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dimension weed seed killer

Principle #2: Pre-emergent must be mixed correctly and applied evenly over the target area for best results.

What weeds do you want to control?

If you’re working with a non-irrigated area or a drip zone, apply the pre-emergent just before rain is anticipated.

How Pre-Emergent Herbicide Works

Thorough coverage is key. Think of pre-emergents like a blanket – you need to cover an entire area through which the weed seeds cannot germinate. Spot spraying achieves nothing, as there is plenty of open space for weeds to come through. Manufacturer instructions will indicate how much product to use “per 1000 square feet” or “per acre”, which determines how much herbicide to use for each gallon of water. Note that it usually takes 1 to 2 gallons of spray solution to cover 1000 square feet.

The weed will only be killed when it begins to sprout from the seed and hits the herbicide barrier. It is possible for seeds to remain dormant and not be harmed by the pre-emergent herbicide application. This is why weed control is a constant process. There will always be seeds under the surface and a portion will germinate each season. Annual applications must be made to significantly reduce large infestations.

What desired plants are on the property, and are the herbicides you’re considering safe/labeled for those plants?

To get a better idea of how pre-emergent works, let’s look at 3 key principles of pre-emergent weed control.

Prodiamine – The active ingredient found in the popular Barricade brand pre-emergence herbicide, which tackles about 30 different broadleaf and grassy weeds, including the dreaded crabgrass and annual bluegrass (poa annua).

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If you’re working with a non-irrigated area or a drip zone, apply the pre-emergent just before rain is anticipated.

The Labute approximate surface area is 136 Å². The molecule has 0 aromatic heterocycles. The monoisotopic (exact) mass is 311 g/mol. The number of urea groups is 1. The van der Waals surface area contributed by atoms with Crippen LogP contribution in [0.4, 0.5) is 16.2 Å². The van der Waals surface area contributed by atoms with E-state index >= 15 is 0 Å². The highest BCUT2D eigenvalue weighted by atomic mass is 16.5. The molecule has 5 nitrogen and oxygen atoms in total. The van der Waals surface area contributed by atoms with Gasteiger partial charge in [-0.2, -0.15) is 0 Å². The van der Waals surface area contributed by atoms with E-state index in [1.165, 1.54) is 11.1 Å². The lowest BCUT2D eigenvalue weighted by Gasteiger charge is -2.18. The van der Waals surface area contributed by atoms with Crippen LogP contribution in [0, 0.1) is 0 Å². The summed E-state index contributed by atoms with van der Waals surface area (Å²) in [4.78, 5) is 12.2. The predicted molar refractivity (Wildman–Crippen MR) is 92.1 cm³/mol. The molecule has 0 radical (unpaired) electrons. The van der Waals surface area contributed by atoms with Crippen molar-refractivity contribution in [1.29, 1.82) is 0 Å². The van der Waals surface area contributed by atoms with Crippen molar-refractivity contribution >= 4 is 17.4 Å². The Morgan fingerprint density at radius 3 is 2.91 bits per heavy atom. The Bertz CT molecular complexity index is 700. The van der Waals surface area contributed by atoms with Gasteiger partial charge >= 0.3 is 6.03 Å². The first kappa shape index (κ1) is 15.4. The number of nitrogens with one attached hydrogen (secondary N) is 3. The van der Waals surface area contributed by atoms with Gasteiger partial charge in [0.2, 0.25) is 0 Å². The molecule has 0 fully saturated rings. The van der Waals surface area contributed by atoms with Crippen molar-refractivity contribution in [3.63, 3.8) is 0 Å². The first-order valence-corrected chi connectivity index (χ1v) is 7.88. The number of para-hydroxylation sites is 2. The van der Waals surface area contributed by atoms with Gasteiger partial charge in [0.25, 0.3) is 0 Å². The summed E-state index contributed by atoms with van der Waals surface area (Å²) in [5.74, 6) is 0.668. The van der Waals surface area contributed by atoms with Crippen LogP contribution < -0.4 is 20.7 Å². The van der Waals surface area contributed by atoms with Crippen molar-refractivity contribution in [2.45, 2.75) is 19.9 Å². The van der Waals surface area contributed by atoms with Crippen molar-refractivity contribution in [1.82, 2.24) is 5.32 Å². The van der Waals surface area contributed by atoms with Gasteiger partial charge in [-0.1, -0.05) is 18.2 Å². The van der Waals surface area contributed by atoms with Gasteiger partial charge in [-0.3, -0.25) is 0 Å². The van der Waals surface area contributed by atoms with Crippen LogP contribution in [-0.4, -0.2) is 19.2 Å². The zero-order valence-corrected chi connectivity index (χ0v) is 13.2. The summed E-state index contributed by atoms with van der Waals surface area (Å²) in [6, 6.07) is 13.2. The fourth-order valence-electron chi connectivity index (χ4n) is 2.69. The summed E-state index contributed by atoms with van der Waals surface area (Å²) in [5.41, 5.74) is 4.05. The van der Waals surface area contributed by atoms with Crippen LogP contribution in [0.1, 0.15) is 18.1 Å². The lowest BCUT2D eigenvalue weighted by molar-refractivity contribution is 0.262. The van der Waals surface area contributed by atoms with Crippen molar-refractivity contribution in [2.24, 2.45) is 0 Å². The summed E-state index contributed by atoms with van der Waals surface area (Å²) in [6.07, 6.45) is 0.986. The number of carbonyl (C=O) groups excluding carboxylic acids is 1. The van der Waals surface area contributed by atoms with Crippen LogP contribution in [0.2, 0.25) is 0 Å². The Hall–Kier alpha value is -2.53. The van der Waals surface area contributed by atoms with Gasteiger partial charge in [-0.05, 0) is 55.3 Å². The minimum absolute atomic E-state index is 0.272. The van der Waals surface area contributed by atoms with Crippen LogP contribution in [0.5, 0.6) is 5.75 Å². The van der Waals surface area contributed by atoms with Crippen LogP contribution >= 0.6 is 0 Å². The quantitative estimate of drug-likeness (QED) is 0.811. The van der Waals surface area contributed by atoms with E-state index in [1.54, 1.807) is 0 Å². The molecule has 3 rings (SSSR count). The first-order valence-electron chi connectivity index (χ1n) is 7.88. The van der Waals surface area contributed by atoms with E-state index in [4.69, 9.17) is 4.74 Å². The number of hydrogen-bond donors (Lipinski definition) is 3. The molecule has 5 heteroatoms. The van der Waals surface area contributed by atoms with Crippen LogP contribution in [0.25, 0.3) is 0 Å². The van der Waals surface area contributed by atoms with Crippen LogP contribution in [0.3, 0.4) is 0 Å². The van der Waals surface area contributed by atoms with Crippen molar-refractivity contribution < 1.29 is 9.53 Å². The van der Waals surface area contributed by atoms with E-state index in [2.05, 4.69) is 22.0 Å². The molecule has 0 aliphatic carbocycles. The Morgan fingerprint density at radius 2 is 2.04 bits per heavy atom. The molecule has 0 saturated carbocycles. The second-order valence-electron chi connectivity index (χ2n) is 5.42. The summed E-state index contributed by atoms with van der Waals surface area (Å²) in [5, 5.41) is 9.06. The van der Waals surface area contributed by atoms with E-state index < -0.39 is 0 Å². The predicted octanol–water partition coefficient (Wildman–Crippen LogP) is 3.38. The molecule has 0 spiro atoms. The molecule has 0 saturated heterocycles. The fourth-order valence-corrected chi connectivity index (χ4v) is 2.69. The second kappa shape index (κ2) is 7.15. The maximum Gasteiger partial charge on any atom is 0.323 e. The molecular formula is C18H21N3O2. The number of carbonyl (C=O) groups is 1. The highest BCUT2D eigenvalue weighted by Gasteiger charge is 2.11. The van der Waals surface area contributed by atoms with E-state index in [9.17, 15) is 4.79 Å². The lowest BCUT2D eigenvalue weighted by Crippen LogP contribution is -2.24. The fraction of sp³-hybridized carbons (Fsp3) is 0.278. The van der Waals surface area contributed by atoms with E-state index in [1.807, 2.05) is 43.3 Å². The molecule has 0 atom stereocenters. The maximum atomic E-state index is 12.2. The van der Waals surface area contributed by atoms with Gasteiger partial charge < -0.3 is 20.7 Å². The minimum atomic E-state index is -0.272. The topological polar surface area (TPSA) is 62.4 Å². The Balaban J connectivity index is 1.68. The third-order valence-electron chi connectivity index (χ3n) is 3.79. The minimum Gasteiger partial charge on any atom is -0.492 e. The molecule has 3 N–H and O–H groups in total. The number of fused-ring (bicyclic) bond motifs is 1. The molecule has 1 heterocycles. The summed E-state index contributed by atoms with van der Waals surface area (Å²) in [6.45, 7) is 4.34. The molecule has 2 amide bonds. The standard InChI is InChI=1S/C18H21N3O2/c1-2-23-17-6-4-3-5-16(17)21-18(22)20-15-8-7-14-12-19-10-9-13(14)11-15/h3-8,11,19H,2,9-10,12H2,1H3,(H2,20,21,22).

Is It a Selective or Nonselective Product?

This is a matter of personal preference. Liquid pre-emergent products must be applied with a properly calibrated sprayer. It’s essential to water in granular products applied by a spreader.

Whichever product you select, it’s vital to apply it thoroughly and evenly to gain the best weed prevention. You will need to know how many square feet in your yard to mix the right amount. A pre-emergent must cover your target area completely to serve as a barrier against weed growth. Missing a spot could mean trouble because if you give a weed an inch — it’ll take a yard!

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“The soil temperature should be in the 50-55 degree range,” Grubbs-Bowling says.

Not all herbicides will kill all type of weeds. For example, selective herbicides made to kill broadleaf weeds will not kill the dreaded crabgrass — because it’s a grass.

Second Emergent Applications

Oryzalin – This chemical is used in Surflan and several other brands as a broadleaf weed killer also effective against spurge. In turfgrass, it gained popularity for pre-emergent weed control on established, warm-season turf (including Bahiagrass, Bermudagrass, buffalograss, centipedegrass, St. Augustine grass).

Exactly when your soil turns that temperature will depend on your local climate, and what the weather is like this season. Mid-winter? Early spring? Late spring? Maybe, maybe and maybe.

You can find localized soil temperature readings online or from your county’s Extension Service. For the most localized data of all, plunge a gauge into your own turf. Simple soil temperature gauges can be found online or at garden shops for $8-$15. A meat thermometer with a 3-inch probe will serve the same purpose.